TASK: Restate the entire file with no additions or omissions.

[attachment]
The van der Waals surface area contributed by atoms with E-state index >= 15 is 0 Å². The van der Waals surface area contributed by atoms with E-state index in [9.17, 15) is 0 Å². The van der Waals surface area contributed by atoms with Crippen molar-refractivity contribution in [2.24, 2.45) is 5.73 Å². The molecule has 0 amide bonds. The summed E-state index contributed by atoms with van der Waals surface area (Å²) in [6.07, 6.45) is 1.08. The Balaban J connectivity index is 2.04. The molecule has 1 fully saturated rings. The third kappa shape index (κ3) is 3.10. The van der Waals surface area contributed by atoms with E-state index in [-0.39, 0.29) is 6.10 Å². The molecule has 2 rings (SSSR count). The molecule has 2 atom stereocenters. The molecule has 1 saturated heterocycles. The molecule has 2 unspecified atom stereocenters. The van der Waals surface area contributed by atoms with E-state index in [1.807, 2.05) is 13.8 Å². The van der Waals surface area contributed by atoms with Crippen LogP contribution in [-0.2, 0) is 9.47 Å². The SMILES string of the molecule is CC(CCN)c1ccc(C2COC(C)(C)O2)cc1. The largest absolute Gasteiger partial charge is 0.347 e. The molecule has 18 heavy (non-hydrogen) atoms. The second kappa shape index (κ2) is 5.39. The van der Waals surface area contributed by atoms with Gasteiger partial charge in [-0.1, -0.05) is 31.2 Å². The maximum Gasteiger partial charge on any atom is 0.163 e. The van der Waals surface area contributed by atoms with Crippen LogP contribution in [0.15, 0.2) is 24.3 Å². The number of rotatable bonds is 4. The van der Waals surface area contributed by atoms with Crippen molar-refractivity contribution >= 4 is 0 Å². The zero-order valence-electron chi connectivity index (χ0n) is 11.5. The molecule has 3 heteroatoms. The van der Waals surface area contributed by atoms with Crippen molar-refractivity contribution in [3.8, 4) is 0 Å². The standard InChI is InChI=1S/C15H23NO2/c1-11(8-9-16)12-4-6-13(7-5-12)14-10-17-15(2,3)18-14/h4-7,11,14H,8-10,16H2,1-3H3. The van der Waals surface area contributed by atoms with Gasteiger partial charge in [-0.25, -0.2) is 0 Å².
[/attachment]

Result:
The van der Waals surface area contributed by atoms with E-state index >= 15 is 0 Å². The van der Waals surface area contributed by atoms with E-state index in [9.17, 15) is 0 Å². The van der Waals surface area contributed by atoms with Crippen molar-refractivity contribution in [2.24, 2.45) is 5.73 Å². The molecule has 0 amide bonds. The summed E-state index contributed by atoms with van der Waals surface area (Å²) in [6.07, 6.45) is 1.08. The Balaban J connectivity index is 2.04. The molecule has 1 fully saturated rings. The third kappa shape index (κ3) is 3.10. The van der Waals surface area contributed by atoms with E-state index in [-0.39, 0.29) is 6.10 Å². The molecule has 2 rings (SSSR count). The molecule has 2 atom stereocenters. The molecule has 1 saturated heterocycles. The molecule has 2 unspecified atom stereocenters. The van der Waals surface area contributed by atoms with E-state index in [1.807, 2.05) is 13.8 Å². The van der Waals surface area contributed by atoms with Crippen LogP contribution in [-0.2, 0) is 9.47 Å². The SMILES string of the molecule is CC(CCN)c1ccc(C2COC(C)(C)O2)cc1. The largest absolute Gasteiger partial charge is 0.347 e. The molecule has 18 heavy (non-hydrogen) atoms. The second kappa shape index (κ2) is 5.39. The van der Waals surface area contributed by atoms with Gasteiger partial charge in [-0.1, -0.05) is 31.2 Å². The maximum Gasteiger partial charge on any atom is 0.163 e. The van der Waals surface area contributed by atoms with Crippen LogP contribution in [0.15, 0.2) is 24.3 Å². The number of rotatable bonds is 4. The van der Waals surface area contributed by atoms with Crippen molar-refractivity contribution >= 4 is 0 Å². The zero-order valence-electron chi connectivity index (χ0n) is 11.5. The molecule has 3 heteroatoms. The van der Waals surface area contributed by atoms with Crippen molar-refractivity contribution in [3.8, 4) is 0 Å². The standard InChI is InChI=1S/C15H23NO2/c1-11(8-9-16)12-4-6-13(7-5-12)14-10-17-15(2,3)18-14/h4-7,11,14H,8-10,16H2,1-3H3. The van der Waals surface area contributed by atoms with Gasteiger partial charge in [-0.25, -0.2) is 0 Å².